Our weekly round-up of real estate news in Toronto, across Canada and the world for the week ending March 31, 2017.


Sousa promises measures to cool Ontario’s overheated housing market (The Toronto Star)

Attention hard-pressed homebuyers: Finance Minister Charles Sousa is promising help in his spring budget to make houses and condos more affordable.

Disappointed that last week’s federal fiscal blueprint didn’t take immediate steps to cool the GTA’s overheated market, Sousa said Monday that Ontario will go it alone in the fight against crazy bidding wars, fast-rising prices and rents.

Supply of newly built GTA homes hits historic low (The Toronto Star)

Never mind affording a house, just finding one is a growing problem: there were only 324 new construction detached homes for sale in the Toronto area at the end of last month. Ten years ago, there were 12,064 newly built detached houses available.

The numbers come from a monthly report by the Building and Land Development Association (BILD), which says they are the latest indicators of a growing housing crisis in the Toronto area. BILD represents new-home builders and has been issuing similar warnings for months.

Real estate lawyers say new regulator will better protect buyers (CBC News)

The Ontario government announced this week it is setting up a new regulatory body responsible for monitoring the province's home builders because it says the current one has too many conflicting roles.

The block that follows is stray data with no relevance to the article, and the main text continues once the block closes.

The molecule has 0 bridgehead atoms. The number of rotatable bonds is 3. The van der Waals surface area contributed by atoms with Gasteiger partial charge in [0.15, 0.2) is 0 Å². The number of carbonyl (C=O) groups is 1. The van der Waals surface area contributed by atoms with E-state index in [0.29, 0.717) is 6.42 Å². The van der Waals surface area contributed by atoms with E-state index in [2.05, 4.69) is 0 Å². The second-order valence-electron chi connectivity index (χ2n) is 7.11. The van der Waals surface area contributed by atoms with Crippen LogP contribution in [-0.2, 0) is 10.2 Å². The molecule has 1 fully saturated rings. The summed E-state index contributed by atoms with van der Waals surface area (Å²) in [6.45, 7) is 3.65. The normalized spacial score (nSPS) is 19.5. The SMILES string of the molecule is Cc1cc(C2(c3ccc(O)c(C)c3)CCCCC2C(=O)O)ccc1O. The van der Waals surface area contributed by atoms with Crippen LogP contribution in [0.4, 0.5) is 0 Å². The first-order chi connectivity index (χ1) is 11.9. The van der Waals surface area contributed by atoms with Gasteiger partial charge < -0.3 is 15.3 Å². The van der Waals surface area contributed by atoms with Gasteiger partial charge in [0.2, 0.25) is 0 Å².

Tarion Warranty Corporation, which was created by the provincial government in 1976, provides warranties, creates rules, regulates builders and even mediates problems between buyers and developers.


'Unprecedented uncertainty' in high-end real estate: Sotheby's Canada (CTV News)

TORONTO -- Recent government regulations have created "unprecedented levels of uncertainty" for the high-end home market heading into the key spring buying season, Sotheby's International Realty Canada said in a report released Wednesday.

Data compiled by the realtor in Canada's four largest real estate markets predicts little deviation from ongoing trends.

A B.C. Supreme Court ruling will send shock waves through the arm of the Canadian real-estate market that is powered by foreign capital, say immigration lawyers.

The ruling targets a weakness in Canadian laws that often leads foreign owners of real estate in cities such as Metro Vancouver and Toronto to claim they are “residents of Canada for tax purposes” when they are not.

Sask. property owners to pay $67M more education tax this year (CBC News)

Thanks to measures contained in the provincial budget, many people who pay education property taxes could see a "substantial" increase, the Saskatchewan School Boards Association says.

The Saskatchewan government has set mill rates that will result in $67 million more in property tax revenue — a 10 per cent increase.


Detroit was once known as a city where a working-class family could afford to own a home. Now it’s a city of renters.

Just 49 percent of Motor City households were homeowners in 2015, down from 55 percent in 2009 and the lowest percentage in more than 50 years. Detroit isn’t alone, of course: The rate of U.S. home ownership fell steadily for a decade as the foreclosure crisis turned millions of owners into renters and tight housing markets made it hard for renters to buy homes. Demographic shifts — millennials (finally) moving out of their parents basements, for instance, or a rising Hispanic population — further fed the renter pool.